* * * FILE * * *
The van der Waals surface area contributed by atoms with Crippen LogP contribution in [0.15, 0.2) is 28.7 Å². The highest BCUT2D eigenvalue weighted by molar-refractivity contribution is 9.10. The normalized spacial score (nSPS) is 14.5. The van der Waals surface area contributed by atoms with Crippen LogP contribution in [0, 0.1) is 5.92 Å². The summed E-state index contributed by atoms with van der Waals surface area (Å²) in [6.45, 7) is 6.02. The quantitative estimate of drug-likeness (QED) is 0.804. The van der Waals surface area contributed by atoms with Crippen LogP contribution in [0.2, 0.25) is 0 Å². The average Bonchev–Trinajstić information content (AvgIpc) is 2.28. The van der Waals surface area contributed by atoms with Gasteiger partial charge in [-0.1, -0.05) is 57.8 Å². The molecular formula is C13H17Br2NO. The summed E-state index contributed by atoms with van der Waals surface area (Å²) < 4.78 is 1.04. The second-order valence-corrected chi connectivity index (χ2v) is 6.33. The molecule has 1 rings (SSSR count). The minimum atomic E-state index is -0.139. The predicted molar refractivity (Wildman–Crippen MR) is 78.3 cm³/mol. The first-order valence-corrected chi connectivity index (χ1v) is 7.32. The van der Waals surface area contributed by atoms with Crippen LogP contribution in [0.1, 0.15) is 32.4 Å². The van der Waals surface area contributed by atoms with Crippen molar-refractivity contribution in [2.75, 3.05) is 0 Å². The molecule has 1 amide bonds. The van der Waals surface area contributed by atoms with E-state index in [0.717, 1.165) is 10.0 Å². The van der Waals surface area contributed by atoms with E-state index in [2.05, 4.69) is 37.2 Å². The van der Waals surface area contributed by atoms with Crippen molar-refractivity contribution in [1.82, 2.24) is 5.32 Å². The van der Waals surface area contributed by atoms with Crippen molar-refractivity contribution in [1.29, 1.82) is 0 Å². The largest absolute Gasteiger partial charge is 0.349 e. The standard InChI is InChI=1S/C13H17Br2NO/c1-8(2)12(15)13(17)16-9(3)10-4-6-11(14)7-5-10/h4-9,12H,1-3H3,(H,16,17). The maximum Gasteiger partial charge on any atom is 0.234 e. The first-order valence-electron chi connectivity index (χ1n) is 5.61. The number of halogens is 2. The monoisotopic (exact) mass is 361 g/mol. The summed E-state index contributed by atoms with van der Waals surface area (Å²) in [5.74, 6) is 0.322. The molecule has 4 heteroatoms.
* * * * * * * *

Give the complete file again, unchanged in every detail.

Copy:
The van der Waals surface area contributed by atoms with Crippen LogP contribution in [0.15, 0.2) is 28.7 Å². The highest BCUT2D eigenvalue weighted by molar-refractivity contribution is 9.10. The normalized spacial score (nSPS) is 14.5. The van der Waals surface area contributed by atoms with Crippen LogP contribution in [0, 0.1) is 5.92 Å². The summed E-state index contributed by atoms with van der Waals surface area (Å²) in [6.45, 7) is 6.02. The quantitative estimate of drug-likeness (QED) is 0.804. The van der Waals surface area contributed by atoms with Crippen LogP contribution in [0.2, 0.25) is 0 Å². The average Bonchev–Trinajstić information content (AvgIpc) is 2.28. The van der Waals surface area contributed by atoms with Gasteiger partial charge in [-0.1, -0.05) is 57.8 Å². The molecular formula is C13H17Br2NO. The summed E-state index contributed by atoms with van der Waals surface area (Å²) < 4.78 is 1.04. The second-order valence-corrected chi connectivity index (χ2v) is 6.33. The molecule has 1 rings (SSSR count). The minimum atomic E-state index is -0.139. The predicted molar refractivity (Wildman–Crippen MR) is 78.3 cm³/mol. The first-order valence-corrected chi connectivity index (χ1v) is 7.32. The van der Waals surface area contributed by atoms with Crippen LogP contribution in [0.1, 0.15) is 32.4 Å². The van der Waals surface area contributed by atoms with Crippen molar-refractivity contribution in [2.75, 3.05) is 0 Å². The molecule has 1 amide bonds. The van der Waals surface area contributed by atoms with E-state index in [0.717, 1.165) is 10.0 Å². The van der Waals surface area contributed by atoms with E-state index in [2.05, 4.69) is 37.2 Å². The van der Waals surface area contributed by atoms with Crippen molar-refractivity contribution in [1.82, 2.24) is 5.32 Å². The van der Waals surface area contributed by atoms with Crippen molar-refractivity contribution in [1.29, 1.82) is 0 Å². The largest absolute Gasteiger partial charge is 0.349 e. The standard InChI is InChI=1S/C13H17Br2NO/c1-8(2)12(15)13(17)16-9(3)10-4-6-11(14)7-5-10/h4-9,12H,1-3H3,(H,16,17). The maximum Gasteiger partial charge on any atom is 0.234 e. The first-order valence-electron chi connectivity index (χ1n) is 5.61. The number of halogens is 2. The monoisotopic (exact) mass is 361 g/mol. The summed E-state index contributed by atoms with van der Waals surface area (Å²) in [5.74, 6) is 0.322. The molecule has 4 heteroatoms.